Main Question or Discussion Point
The bond enthaply of halogens decreases down the group so why is the reactivity of halogens with hydrogens decreases down the group?
X-X + H-H -->2H-XBond Energy trends are a function of electronegativity in series and of ionic size in groups. In series (consider Series II => Li, Be, B, C, N, O, F & Ne). Electronegativity increases with increasing atomic number due to increasing number of electrons and protons making up the atomic and ionic structures.
The effect of increasing electronegativity of neutral elements in series functions to decrease atomic radius b/c of increased force of electrostatic attraction. Ionizations follow the same trends in series for the Group I - III elements, but C, N, O & F tend to gain electrons causing a large in crease in ionic radius after Boron because of e-/e-repulsion, but electronegative effects still increase from Carbon through Fluoride. The order of increasing electronegativity is C <N<O<F. Applying this concept to chemical bonds (Covalent bonds) consider the C - H bond 1st. The low electronegativity of Carbon does not distort the chemical bond as much as the same bonds in N, O and F leaving a high electron cloud density in the Carbon to Hydrogen bond and results in a reasonably strong bond as compared to N - H, O - H or F - H which are polar covalent in nature. Distortion of the bonds by the highly electronegative N, O and F ions weakens the covalent bonds in these systems.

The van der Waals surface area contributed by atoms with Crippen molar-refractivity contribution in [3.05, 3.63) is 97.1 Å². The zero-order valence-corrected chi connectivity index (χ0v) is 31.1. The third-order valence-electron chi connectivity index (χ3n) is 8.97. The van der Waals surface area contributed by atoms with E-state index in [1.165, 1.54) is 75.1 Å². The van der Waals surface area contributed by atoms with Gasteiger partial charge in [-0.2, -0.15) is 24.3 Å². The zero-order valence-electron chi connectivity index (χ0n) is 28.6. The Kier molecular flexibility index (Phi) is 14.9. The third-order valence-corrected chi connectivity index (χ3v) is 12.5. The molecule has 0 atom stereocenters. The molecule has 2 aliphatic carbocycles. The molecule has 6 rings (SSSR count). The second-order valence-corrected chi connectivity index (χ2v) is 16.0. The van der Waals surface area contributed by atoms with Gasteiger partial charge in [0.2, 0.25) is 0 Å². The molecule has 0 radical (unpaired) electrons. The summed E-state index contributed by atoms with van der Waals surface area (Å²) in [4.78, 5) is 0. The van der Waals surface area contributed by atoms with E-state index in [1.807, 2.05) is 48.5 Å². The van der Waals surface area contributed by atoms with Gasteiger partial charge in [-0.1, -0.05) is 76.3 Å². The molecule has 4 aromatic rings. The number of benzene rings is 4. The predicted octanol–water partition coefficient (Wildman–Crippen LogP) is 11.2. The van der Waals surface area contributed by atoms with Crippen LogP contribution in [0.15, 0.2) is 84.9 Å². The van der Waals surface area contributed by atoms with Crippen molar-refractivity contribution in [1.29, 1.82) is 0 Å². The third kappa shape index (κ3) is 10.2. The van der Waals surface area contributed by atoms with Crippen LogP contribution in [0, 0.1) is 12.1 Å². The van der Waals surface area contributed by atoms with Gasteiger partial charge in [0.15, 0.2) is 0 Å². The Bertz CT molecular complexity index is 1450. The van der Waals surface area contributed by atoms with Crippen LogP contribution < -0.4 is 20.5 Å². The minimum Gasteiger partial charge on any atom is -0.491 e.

In groups or families of elements, size of central element plays a greater factor in strength of bond. This is especially true in the halogen family. Considering the compounds H - F, H - Cl, H - Br and H - I, bond strength decreases with increasing atomic number in the order (H - F) > (H - Cl) > (H - Br) > (H - I) due to the addition of principle energy levels (rings) creating a 'shielding effect', 'Shielding' decreases the electrostatic influence of the nucleus on the bond between the valence of the anion and the attached substrate. The acidity of the Hydrogen - Halide group is also referred to as the 'Hydrogen Halide Paradox'
So is this reasoning correct?I couldn't structure the energy flow diagram directly, so I typed it out in word and posted in jpeg. Hope this helps.
View attachment 99982
Not exactly ... 'Down' the group the strength of H-X bonds decrease and form weaker bonds giving up 'less' energy on formation... The bonding energies of the H-X series are 'size of halide ion' dependent, not 'electronegativity' dependent as in series substances. Such is why the trend is called 'The Hydrogen Halide Paradox'. As atomic number increases additional energy levels are present causing a shielding effect that reduces the influence of the nucleus on the valence level electrons. As a result the bond energy trends, from strongest to weakest follow H-F > H-Cl > H-Br > H-I ... The numerical values (supported by many online references) are ...So is this reasoning correct?
Down the group the strength of H-X bonds increases and to form a strong bond more energy is required. As a result due to difference in energy requirements the reactivity of H-X is higher up the group